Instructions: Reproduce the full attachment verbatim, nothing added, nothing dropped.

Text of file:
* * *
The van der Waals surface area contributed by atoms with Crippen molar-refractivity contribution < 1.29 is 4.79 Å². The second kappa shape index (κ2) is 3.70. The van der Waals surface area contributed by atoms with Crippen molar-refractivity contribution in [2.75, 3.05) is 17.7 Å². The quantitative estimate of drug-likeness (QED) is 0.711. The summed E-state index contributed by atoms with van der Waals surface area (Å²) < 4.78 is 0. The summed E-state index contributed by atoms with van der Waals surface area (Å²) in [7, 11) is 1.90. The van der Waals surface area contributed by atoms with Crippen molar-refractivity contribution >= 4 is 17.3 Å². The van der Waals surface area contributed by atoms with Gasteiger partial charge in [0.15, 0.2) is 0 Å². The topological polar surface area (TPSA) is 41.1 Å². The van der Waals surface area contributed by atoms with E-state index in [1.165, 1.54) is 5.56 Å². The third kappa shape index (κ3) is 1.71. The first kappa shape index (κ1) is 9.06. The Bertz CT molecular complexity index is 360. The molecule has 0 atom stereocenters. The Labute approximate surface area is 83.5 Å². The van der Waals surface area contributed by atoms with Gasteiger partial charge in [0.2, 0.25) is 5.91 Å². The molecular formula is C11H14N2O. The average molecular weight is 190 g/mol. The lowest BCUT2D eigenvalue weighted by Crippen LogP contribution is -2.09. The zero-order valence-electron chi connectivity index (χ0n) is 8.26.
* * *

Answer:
The van der Waals surface area contributed by atoms with Crippen molar-refractivity contribution < 1.29 is 4.79 Å². The second kappa shape index (κ2) is 3.70. The van der Waals surface area contributed by atoms with Crippen molar-refractivity contribution in [2.75, 3.05) is 17.7 Å². The quantitative estimate of drug-likeness (QED) is 0.711. The summed E-state index contributed by atoms with van der Waals surface area (Å²) < 4.78 is 0. The summed E-state index contributed by atoms with van der Waals surface area (Å²) in [7, 11) is 1.90. The van der Waals surface area contributed by atoms with Crippen molar-refractivity contribution >= 4 is 17.3 Å². The van der Waals surface area contributed by atoms with Gasteiger partial charge in [0.15, 0.2) is 0 Å². The topological polar surface area (TPSA) is 41.1 Å². The van der Waals surface area contributed by atoms with E-state index in [1.165, 1.54) is 5.56 Å². The third kappa shape index (κ3) is 1.71. The first kappa shape index (κ1) is 9.06. The Bertz CT molecular complexity index is 360. The molecule has 0 atom stereocenters. The Labute approximate surface area is 83.5 Å². The van der Waals surface area contributed by atoms with Gasteiger partial charge in [0.2, 0.25) is 5.91 Å². The molecular formula is C11H14N2O. The average molecular weight is 190 g/mol. The lowest BCUT2D eigenvalue weighted by Crippen LogP contribution is -2.09. The zero-order valence-electron chi connectivity index (χ0n) is 8.26.